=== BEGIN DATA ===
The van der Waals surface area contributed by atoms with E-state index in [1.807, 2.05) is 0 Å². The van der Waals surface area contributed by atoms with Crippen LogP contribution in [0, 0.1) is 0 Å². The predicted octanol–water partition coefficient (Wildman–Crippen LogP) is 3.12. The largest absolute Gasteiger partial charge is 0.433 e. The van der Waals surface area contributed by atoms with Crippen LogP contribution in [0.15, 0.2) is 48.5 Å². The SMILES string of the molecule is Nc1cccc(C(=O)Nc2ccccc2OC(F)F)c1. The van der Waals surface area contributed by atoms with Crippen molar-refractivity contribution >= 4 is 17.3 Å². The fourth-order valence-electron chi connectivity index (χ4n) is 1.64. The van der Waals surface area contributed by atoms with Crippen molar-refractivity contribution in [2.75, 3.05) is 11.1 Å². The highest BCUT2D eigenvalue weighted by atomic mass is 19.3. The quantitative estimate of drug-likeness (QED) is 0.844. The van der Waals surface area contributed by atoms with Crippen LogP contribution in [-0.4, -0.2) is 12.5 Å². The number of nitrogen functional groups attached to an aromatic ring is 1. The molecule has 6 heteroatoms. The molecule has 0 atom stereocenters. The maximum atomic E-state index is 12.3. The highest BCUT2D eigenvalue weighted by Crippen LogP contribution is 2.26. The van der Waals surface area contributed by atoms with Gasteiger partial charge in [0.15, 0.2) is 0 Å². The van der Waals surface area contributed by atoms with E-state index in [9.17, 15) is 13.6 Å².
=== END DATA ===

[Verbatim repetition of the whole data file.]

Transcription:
The van der Waals surface area contributed by atoms with E-state index in [1.807, 2.05) is 0 Å². The van der Waals surface area contributed by atoms with Crippen LogP contribution in [0, 0.1) is 0 Å². The predicted octanol–water partition coefficient (Wildman–Crippen LogP) is 3.12. The largest absolute Gasteiger partial charge is 0.433 e. The van der Waals surface area contributed by atoms with Crippen LogP contribution in [0.15, 0.2) is 48.5 Å². The SMILES string of the molecule is Nc1cccc(C(=O)Nc2ccccc2OC(F)F)c1. The van der Waals surface area contributed by atoms with Crippen molar-refractivity contribution >= 4 is 17.3 Å². The fourth-order valence-electron chi connectivity index (χ4n) is 1.64. The van der Waals surface area contributed by atoms with Crippen molar-refractivity contribution in [2.75, 3.05) is 11.1 Å². The highest BCUT2D eigenvalue weighted by atomic mass is 19.3. The quantitative estimate of drug-likeness (QED) is 0.844. The van der Waals surface area contributed by atoms with Crippen LogP contribution in [-0.4, -0.2) is 12.5 Å². The number of nitrogen functional groups attached to an aromatic ring is 1. The molecule has 6 heteroatoms. The molecule has 0 atom stereocenters. The maximum atomic E-state index is 12.3. The highest BCUT2D eigenvalue weighted by Crippen LogP contribution is 2.26. The van der Waals surface area contributed by atoms with Gasteiger partial charge in [0.15, 0.2) is 0 Å². The van der Waals surface area contributed by atoms with E-state index in [9.17, 15) is 13.6 Å².